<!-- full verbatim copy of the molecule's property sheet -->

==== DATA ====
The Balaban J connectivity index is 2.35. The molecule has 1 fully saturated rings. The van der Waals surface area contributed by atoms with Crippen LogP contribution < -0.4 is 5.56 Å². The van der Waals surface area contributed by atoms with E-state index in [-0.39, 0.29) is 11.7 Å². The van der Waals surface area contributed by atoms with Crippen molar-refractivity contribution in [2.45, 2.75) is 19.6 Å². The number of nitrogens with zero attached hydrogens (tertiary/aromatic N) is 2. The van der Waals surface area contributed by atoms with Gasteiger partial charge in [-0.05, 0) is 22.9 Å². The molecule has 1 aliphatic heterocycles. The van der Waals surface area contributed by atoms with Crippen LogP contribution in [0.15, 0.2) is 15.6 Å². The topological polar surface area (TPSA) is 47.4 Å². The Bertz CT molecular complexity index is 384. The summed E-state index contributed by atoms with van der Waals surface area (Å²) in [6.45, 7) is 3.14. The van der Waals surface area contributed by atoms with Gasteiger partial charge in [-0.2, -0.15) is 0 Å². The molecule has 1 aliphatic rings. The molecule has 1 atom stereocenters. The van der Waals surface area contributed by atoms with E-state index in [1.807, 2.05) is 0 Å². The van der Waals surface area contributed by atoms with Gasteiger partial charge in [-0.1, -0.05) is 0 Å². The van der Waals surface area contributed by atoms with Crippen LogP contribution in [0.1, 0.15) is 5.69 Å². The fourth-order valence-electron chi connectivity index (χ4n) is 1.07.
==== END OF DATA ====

The Balaban J connectivity index is 2.35. The molecule has 1 fully saturated rings. The van der Waals surface area contributed by atoms with Crippen LogP contribution < -0.4 is 5.56 Å². The van der Waals surface area contributed by atoms with E-state index in [-0.39, 0.29) is 11.7 Å². The van der Waals surface area contributed by atoms with Crippen molar-refractivity contribution in [2.45, 2.75) is 19.6 Å². The number of nitrogens with zero attached hydrogens (tertiary/aromatic N) is 2. The van der Waals surface area contributed by atoms with Gasteiger partial charge in [-0.05, 0) is 22.9 Å². The molecule has 1 aliphatic heterocycles. The van der Waals surface area contributed by atoms with Crippen LogP contribution in [0.15, 0.2) is 15.6 Å². The topological polar surface area (TPSA) is 47.4 Å². The Bertz CT molecular complexity index is 384. The summed E-state index contributed by atoms with van der Waals surface area (Å²) in [6.45, 7) is 3.14. The van der Waals surface area contributed by atoms with Gasteiger partial charge in [-0.2, -0.15) is 0 Å². The molecule has 1 aliphatic rings. The molecule has 1 atom stereocenters. The van der Waals surface area contributed by atoms with E-state index in [1.807, 2.05) is 0 Å². The van der Waals surface area contributed by atoms with Gasteiger partial charge in [-0.1, -0.05) is 0 Å². The van der Waals surface area contributed by atoms with Crippen LogP contribution in [0.1, 0.15) is 5.69 Å². The fourth-order valence-electron chi connectivity index (χ4n) is 1.07.